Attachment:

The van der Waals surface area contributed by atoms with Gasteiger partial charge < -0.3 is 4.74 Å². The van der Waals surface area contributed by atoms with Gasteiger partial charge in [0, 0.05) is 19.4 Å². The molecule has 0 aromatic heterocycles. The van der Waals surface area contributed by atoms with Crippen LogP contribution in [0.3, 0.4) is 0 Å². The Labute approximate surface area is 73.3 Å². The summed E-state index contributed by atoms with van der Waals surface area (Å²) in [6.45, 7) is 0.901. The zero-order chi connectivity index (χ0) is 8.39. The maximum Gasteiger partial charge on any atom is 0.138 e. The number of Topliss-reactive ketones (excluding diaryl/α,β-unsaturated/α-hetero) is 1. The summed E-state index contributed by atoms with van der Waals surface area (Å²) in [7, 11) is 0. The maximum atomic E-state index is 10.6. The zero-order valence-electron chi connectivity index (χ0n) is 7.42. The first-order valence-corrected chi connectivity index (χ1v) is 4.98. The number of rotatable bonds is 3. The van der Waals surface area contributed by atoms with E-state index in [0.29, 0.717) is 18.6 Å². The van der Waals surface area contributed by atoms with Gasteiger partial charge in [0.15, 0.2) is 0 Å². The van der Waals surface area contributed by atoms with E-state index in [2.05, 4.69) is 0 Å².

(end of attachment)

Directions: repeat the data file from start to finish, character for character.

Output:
The van der Waals surface area contributed by atoms with Gasteiger partial charge < -0.3 is 4.74 Å². The van der Waals surface area contributed by atoms with Gasteiger partial charge in [0, 0.05) is 19.4 Å². The molecule has 0 aromatic heterocycles. The van der Waals surface area contributed by atoms with Crippen LogP contribution in [0.3, 0.4) is 0 Å². The Labute approximate surface area is 73.3 Å². The summed E-state index contributed by atoms with van der Waals surface area (Å²) in [6.45, 7) is 0.901. The zero-order chi connectivity index (χ0) is 8.39. The maximum Gasteiger partial charge on any atom is 0.138 e. The number of Topliss-reactive ketones (excluding diaryl/α,β-unsaturated/α-hetero) is 1. The summed E-state index contributed by atoms with van der Waals surface area (Å²) in [7, 11) is 0. The maximum atomic E-state index is 10.6. The zero-order valence-electron chi connectivity index (χ0n) is 7.42. The first-order valence-corrected chi connectivity index (χ1v) is 4.98. The number of rotatable bonds is 3. The van der Waals surface area contributed by atoms with E-state index in [0.29, 0.717) is 18.6 Å². The van der Waals surface area contributed by atoms with Gasteiger partial charge in [0.15, 0.2) is 0 Å². The van der Waals surface area contributed by atoms with E-state index in [2.05, 4.69) is 0 Å².